There’s no such thing as a virtual revolution…
It’s hard to separate the twaddle from the Twitter these days. So let me help. The New York Times today has a story about how the State Department recognized the importance of twitter to the opposition in Iran and is promoting new technologies to support U.S. diplomatic interests. Elsewhere in the same paper, my friend, ...
It’s hard to separate the twaddle from the Twitter these days. So let me help. The New York Times today has a story about how the State Department recognized the importance of twitter to the opposition in Iran and is promoting new technologies to support U.S. diplomatic interests. Elsewhere in the same paper, my friend, the tech savvy, ever thoughtful Tom Friedman has a column talking about how Twitter and Facebook and other social networking sites are new tools of dissent in the Middle East. CNN has also run a number of stories on the same phenomenon.
Certainly, these technologies are antidotes to traditional government control of the media. They also play an important role in mobilizing people to take the streets. But make no mistake about it, it is the real flesh and blood protests in the street that are the reason the political unrest in Iran remains a story today. That’s because, as Friedman pointedly notes, physical threats trump virtual threats anytime. The protestors in Iran are sending several messages when they gather in the streets. Only one of them is the same as the messages that they are tweeting, texting, and posting on each others’ Facebook walls. That is the message that can be conveyed in words, the one on the placards protestors hold up. But by virtue of their overt confrontation with the sometimes brutal Iranian authorities, the opposition is saying, “We acknowledge and accept the risk that the government may use force against us.” That is the message that takes effectively neutralizes the power to use force of the police and the military.
Further, by convening tens of thousands of people who are no longer intimidated, the protestors are saying we possess force of our own. You can’t put us all down.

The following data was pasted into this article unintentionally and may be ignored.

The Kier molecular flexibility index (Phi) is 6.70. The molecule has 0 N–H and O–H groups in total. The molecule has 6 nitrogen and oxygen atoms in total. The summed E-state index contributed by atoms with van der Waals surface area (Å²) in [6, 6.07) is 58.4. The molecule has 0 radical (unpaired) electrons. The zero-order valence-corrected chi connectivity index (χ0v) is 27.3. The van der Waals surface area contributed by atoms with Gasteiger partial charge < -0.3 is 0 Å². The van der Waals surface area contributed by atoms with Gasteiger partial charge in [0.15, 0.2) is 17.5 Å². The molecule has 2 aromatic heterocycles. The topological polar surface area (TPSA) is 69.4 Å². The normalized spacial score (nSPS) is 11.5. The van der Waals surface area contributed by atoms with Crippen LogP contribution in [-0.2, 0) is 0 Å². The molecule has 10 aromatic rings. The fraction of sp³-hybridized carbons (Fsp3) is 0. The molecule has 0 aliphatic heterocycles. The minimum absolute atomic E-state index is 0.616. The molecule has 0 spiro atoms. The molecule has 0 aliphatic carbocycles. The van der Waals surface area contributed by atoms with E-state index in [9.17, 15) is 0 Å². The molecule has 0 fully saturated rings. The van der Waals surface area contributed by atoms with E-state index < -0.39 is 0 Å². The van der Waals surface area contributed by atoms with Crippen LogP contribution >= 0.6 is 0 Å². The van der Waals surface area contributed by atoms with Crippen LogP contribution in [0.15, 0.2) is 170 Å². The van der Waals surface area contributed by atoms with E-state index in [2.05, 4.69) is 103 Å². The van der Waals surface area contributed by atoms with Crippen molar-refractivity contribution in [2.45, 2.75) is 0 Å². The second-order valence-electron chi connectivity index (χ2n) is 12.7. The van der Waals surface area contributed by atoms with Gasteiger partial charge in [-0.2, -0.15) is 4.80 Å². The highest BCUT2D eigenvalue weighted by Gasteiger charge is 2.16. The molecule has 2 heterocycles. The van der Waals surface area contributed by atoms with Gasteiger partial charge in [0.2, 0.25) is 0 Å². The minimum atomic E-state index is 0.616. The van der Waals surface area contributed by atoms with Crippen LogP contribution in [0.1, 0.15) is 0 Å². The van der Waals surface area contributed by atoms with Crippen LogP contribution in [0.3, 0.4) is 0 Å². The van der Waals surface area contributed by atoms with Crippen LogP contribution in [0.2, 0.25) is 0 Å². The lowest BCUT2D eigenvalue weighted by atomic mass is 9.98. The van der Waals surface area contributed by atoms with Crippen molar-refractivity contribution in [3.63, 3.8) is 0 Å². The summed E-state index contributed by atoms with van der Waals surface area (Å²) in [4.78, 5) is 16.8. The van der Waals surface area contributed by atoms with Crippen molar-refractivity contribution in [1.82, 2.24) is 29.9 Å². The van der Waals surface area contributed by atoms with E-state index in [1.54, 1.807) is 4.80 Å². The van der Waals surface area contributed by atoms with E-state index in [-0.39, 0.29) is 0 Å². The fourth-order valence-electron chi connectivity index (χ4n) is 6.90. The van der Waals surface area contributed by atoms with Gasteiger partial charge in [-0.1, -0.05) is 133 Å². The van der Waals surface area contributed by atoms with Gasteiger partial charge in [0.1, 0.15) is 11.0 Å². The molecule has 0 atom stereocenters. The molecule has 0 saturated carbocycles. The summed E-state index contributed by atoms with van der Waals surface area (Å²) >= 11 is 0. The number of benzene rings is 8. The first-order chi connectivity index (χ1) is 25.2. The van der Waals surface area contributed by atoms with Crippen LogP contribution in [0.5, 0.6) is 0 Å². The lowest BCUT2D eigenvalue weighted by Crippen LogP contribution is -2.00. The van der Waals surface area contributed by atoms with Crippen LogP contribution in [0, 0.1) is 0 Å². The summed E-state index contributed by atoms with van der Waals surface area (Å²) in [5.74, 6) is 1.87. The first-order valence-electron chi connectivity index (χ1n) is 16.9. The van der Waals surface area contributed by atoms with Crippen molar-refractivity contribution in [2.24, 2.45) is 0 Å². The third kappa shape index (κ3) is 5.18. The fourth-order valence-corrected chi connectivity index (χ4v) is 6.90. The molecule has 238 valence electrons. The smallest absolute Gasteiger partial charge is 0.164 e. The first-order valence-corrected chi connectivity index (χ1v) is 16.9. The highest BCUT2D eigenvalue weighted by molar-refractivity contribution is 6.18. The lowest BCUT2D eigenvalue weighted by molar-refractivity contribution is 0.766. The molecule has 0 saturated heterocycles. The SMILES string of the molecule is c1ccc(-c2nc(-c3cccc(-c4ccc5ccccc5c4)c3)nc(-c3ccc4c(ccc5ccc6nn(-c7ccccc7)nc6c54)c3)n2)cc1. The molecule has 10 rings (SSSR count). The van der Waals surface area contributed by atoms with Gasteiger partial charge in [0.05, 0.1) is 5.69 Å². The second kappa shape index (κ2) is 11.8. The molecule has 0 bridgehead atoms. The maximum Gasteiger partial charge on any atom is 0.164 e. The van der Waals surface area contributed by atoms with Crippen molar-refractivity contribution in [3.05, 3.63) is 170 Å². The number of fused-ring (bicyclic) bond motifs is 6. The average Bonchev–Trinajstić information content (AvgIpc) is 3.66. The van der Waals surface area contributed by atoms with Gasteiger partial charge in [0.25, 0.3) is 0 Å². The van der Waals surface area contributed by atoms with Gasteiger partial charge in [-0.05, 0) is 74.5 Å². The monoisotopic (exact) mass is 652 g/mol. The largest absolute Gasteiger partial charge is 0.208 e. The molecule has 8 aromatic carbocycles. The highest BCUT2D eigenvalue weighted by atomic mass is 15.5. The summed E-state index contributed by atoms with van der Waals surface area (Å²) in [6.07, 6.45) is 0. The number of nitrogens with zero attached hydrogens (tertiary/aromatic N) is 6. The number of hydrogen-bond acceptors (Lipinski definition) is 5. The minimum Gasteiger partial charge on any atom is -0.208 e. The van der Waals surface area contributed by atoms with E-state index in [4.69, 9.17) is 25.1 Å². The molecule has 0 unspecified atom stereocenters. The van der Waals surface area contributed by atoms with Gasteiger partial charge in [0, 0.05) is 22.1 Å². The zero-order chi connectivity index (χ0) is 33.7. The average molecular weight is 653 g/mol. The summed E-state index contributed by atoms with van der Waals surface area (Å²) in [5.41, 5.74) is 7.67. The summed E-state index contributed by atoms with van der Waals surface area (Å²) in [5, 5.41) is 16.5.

That is why the mullahs are pacing the floor long after they’ve turned off Conan O’Brien every night. (Is there an Iranian equivalent of a late night comic? It’s not such an easy job. In Ahmadinejad’s Iran, when you say “take my wife, please” she probably actually disappears. Hard to put a laugh track to that.)
Clearly, Iran is in a state of unrest unlike anytime since the Islamic Revolution. Whether these protests ultimately result in change, they have done more than anyone thus far in effectively discrediting the Ahmadinejad regime. (And that’s saying something, since Ahmadinejad himself has been so darned effective in that respect.)
New media are playing a vital role in dissolving authoritarianism. But there are few overstatements quite as grand as the idea of a Twitter Revolution. The websites enable. But revolutions require courage, physical confrontation and risk. Twitter is Paul Revere on his horse. But don’t underestimate the very old fashioned flesh and blood requirements of real change.
Of course, part of the New York Times‘s Twitter story is that the State Department obviously sold it to show they are not sitting on the sidelines. They have a 27 year old Stanford graduate keep the tweets flying. While this is not nothing, it’s close. Just as Twitter or Facebook offer an incredible simulation of real human interaction and discourse, so too does Twitter diplomacy offer only a simulation of real political support and the kind of intervention governments ought to be pursuing under circumstances like these. (One only hopes that America’s silence is shrewd cover for activities to which we should not be drawing attention.)
Finally, I offer this point about the irreplaceable nature of real vs. virtual interaction because I am at the end of a ten day trip around the world to meet with clients and get a feel for what’s going on in Europe, Asia and Latin America. As exhausting as it has been (so exhausting that I can hardly muster the energy to attack Sao Paulo’s stockyard of an airport as I have so many of the other awful airports I’ve experienced) what I have gained from really sitting in the room with live human beings beats e-commerce or web-based tours of the horizon anytime. What smells bad, smells bad. What feels uncomfortable, makes you sweat. What inspires outrage, gives you lots of potential real victims to choose from. (And once again, I am back airport bashing. How does that happen?)
But the point is the bonds that are forged are stronger, the commitments more palpable, and the understanding greater. It’s difficult to give an accurate picture of the world or build a real relationship in 140 characters or less. Which is why while marathon world tours are not for the faint of heart, I recommend them unreservedly. But that should be obvious by now. Otherwise what possible reason could there be to put up with all those airports?
David Rothkopf is a former editor of Foreign Policy and CEO of The FP Group. Twitter: @djrothkopf
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